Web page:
From an early age, I was allowed to get the car from the garage ready for my father if he was using it for the evening. Sometimes this involved moving one or maybe two of the sometimes fully laden lorries as well. We lived in a quiet lane and the only traffic was to a couple of bungalows further along. I managed to learn to reverse it further and further along the lane to "get it straight",eventually so far that I could attempt a gearchange - or even two! By the time I was legally able to drive however, I had learnt to easily manoevre the lorries and turning the Rover became simple stuff. The day of my seventeenth birthday dawned; I had my provisional licence, the L plates were on the car all ready - and father went down with 'flu!! I do not recall being too frustrated but one of our drivers, Wilf Parsons, sensed that I must be disappointed and he approached my mother saying "The lad is dying to get on the road, is there anything you need from the post office down in the village as I am happy to ride in the car with him just to give him his first drive". From then on while 'learning', I drove many hundreds of miles in the various Albion Chieftains, eventually taking my test in Clifton, Bristol in the Rover. During the test I recall the examiner enquiring "What is the cubic capacity of this vehicle" ( '2103cc Sir!') and "Is your freewheel in the fixed or the free position?" ( 'Free - shall I put it in fixed?') Was he another Rover enthusiast I wonder? I built up plenty of driving experience in Bristol with the lorries and on shopping trips with my mother who always said she felt confident riding with me. After passing my test it soon became my duty to collect the spares for the lorries in Bristol or take the drivers to wherever the lorries were parked up for the night - possibly Avonmouth and on one such occasion I was allowed to use the Rover to go on to school afterwards. I parked it in a side street near the girls' building and during the day overheard a master being told that "one of our sixth formers parked a large black car in the side road, put on his cap and disappeared into school". I kept quiet and after school drove away smartly before anyone identified me.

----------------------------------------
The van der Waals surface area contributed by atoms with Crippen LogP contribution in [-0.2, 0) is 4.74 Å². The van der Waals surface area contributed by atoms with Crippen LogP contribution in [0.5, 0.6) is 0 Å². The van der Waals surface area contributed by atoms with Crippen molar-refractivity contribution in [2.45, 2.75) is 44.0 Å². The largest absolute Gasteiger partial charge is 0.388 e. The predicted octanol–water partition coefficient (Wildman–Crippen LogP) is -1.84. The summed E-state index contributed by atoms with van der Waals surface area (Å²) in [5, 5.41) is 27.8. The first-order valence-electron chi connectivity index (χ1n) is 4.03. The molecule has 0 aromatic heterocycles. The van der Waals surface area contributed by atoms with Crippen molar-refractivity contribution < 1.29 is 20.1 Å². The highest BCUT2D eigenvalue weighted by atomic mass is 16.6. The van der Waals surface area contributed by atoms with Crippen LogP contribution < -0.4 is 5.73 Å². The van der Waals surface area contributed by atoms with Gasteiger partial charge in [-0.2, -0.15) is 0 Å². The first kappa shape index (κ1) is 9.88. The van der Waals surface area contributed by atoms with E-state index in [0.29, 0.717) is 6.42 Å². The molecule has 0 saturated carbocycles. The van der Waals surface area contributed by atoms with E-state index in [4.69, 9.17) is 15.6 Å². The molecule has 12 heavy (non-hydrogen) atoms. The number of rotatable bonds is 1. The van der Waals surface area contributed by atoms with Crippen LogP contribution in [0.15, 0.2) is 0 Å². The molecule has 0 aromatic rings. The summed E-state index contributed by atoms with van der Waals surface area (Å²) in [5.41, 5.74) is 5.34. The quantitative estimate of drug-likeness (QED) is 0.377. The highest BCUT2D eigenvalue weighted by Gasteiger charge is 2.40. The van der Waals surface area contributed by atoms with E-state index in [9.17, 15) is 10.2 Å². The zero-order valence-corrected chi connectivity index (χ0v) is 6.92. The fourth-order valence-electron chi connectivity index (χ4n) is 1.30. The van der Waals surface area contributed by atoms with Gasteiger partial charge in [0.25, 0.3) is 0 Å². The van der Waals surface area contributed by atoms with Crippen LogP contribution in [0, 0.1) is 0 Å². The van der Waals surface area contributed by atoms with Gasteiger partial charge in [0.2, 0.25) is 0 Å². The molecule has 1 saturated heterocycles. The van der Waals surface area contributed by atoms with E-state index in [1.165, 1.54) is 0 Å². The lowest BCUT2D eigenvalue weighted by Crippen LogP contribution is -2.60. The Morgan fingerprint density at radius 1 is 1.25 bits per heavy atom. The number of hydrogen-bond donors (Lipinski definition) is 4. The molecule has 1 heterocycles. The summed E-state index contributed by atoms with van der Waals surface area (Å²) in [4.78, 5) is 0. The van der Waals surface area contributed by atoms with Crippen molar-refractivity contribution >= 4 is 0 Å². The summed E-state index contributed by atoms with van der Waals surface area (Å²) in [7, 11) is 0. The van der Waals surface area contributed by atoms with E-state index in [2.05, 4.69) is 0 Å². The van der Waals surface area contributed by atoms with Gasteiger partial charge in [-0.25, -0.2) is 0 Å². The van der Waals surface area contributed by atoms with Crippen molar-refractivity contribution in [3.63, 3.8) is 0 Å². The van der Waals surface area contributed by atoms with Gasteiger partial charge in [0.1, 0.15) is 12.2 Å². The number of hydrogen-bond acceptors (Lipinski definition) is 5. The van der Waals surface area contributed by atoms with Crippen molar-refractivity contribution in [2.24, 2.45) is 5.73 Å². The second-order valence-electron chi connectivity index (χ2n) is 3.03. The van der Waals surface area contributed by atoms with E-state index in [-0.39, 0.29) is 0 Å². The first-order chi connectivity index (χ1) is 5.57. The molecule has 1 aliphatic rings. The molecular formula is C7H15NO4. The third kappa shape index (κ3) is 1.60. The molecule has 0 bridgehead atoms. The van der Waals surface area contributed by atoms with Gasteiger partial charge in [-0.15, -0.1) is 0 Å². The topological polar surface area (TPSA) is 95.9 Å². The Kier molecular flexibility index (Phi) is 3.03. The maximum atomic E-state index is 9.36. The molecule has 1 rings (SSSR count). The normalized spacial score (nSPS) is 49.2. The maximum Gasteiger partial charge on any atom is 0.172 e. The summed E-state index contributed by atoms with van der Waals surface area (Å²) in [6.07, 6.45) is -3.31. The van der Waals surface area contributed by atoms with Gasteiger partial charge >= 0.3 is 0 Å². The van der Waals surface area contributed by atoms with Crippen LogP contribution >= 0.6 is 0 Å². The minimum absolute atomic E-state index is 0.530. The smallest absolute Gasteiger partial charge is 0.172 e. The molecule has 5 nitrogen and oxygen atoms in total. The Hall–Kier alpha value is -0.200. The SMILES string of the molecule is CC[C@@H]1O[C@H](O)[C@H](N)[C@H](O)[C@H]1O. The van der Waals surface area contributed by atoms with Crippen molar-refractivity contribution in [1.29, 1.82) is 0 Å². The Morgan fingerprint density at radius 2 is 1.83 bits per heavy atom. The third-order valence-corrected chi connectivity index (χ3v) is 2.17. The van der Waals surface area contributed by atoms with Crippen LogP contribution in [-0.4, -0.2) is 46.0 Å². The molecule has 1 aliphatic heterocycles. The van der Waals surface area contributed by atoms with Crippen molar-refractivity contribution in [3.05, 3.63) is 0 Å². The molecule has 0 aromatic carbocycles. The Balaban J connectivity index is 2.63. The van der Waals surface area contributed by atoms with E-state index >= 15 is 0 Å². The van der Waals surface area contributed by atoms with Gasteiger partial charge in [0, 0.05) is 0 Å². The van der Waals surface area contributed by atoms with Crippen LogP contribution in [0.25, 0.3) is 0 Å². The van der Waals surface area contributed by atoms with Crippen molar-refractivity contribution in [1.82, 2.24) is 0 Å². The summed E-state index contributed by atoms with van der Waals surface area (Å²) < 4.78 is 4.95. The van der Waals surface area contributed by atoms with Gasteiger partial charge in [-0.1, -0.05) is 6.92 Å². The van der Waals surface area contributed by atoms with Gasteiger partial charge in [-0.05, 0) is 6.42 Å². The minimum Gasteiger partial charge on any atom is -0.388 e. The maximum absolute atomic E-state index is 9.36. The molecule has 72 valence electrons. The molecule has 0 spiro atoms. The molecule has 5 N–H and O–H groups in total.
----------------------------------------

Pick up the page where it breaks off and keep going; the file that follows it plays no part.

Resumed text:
Sometime, much later on, a former schoolfriend had embarked on an engineering sandwich course and, having always admired GHR 501, as soon as he was able, bought a later 1952 model Cyclops fairly cheaply but in an 'army' green. He ran it on a shoestring and one day I pointed out that the rear door locks were childproof, a feature not so common in those days. The lever was in the shut face of the doors. Some months later the Rover was sold, a wedding was announced and he pointed out to me that the rear of the car was not quite so childproof as I had made out!
 
 

My father used the Rover each week to go with friends to the football matches in Bristol and one Saturday I met them limping home with the side of the car very badly damaged. Luckily none of the five passengers were too shaken but the rear door and wing were mangled. Windmill and Lewis soon had it repaired however but the Ford Consul Mk 1 which had collided with it in a local lane, was written off. It did duty on occasion as a wedding car for various cousins and, possibly as an inducement to get me to attend the ceremonies, I was commissioned as chauffeur, this was great fun - even cleaning the confetti out afterwards.
 
 

I often used to take the delivery or collection notes to a driver who kept his lorry at home and en route had to pass the house of a girl friend. This was fine as long as father did not need the car that evening but in those early days of the mini-skirt, girls often complained that the leather seats were cold to the skin! By now I had purchased my first car, the ubiquitous Austin Seven box saloon of 1932. Eventually, despite keeping the Rover's freewheel in the 'fixed' position to help, the hydro-mechanical brakes on the Rover grew steadily worse. There were many adjustments to them by Windmill and Lewis, Bristol's main Rover agent. The side valve tappets sounded louder and louder and were impossible to quieten, and the car suffered from oil fumes which made my mother feel queasy. In about 1962, my father decided it's time had come. This decision was encouraged by me after a trip to Bristol when a policeman on point duty saw me coming down the hill, pointed, then signalled me to stop, turning away as he did so. In normal circumstances from 30 mph there would have been no problem but by literally standing on the pedal I managed to come to rest with the "flying lady" underneath his outstretched arm. I returned home and said I would drive my Austin Seven in future, the brakes were better!! I must have made a good point because soon the Rover was sold and my father acquired a 1961 Rover 80 which had only one owner from new. This had servo assisted disc brakes and they were totally superb after the hydro-mechanical system on the 75. I tried to keep the mascot but father insisted it was sold with the car.

He kept the 80 until his death in 1976.

 
 

©Eric Brain for Rover P4 Driverís Guild, August 2001
 

Added to Webpage Dec 2004 ( but only fully successfully! Sept 2005)

Added picture - September 2007!!